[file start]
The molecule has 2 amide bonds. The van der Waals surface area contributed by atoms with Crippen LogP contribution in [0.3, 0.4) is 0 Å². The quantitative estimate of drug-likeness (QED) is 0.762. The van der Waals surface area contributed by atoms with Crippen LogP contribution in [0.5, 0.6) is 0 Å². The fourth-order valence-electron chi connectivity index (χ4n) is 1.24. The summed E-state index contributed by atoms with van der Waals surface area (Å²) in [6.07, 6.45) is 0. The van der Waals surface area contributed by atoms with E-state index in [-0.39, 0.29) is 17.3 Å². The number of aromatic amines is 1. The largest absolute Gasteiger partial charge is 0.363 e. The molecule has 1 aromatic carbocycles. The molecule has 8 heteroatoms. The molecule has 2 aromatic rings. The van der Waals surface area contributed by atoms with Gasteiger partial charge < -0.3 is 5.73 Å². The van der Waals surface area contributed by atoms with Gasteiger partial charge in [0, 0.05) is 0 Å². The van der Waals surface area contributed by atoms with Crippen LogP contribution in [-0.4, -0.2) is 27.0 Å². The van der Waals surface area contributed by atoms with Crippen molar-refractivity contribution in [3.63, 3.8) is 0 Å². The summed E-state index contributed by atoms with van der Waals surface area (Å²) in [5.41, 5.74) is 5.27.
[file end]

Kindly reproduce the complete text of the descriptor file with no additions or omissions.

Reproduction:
The molecule has 2 amide bonds. The van der Waals surface area contributed by atoms with Crippen LogP contribution in [0.3, 0.4) is 0 Å². The quantitative estimate of drug-likeness (QED) is 0.762. The van der Waals surface area contributed by atoms with Crippen LogP contribution in [0.5, 0.6) is 0 Å². The fourth-order valence-electron chi connectivity index (χ4n) is 1.24. The summed E-state index contributed by atoms with van der Waals surface area (Å²) in [6.07, 6.45) is 0. The van der Waals surface area contributed by atoms with E-state index in [-0.39, 0.29) is 17.3 Å². The number of aromatic amines is 1. The largest absolute Gasteiger partial charge is 0.363 e. The molecule has 1 aromatic carbocycles. The molecule has 8 heteroatoms. The molecule has 2 aromatic rings. The van der Waals surface area contributed by atoms with Gasteiger partial charge < -0.3 is 5.73 Å². The van der Waals surface area contributed by atoms with Gasteiger partial charge in [0, 0.05) is 0 Å². The van der Waals surface area contributed by atoms with Crippen LogP contribution in [-0.4, -0.2) is 27.0 Å². The van der Waals surface area contributed by atoms with Crippen molar-refractivity contribution in [3.63, 3.8) is 0 Å². The summed E-state index contributed by atoms with van der Waals surface area (Å²) in [5.41, 5.74) is 5.27.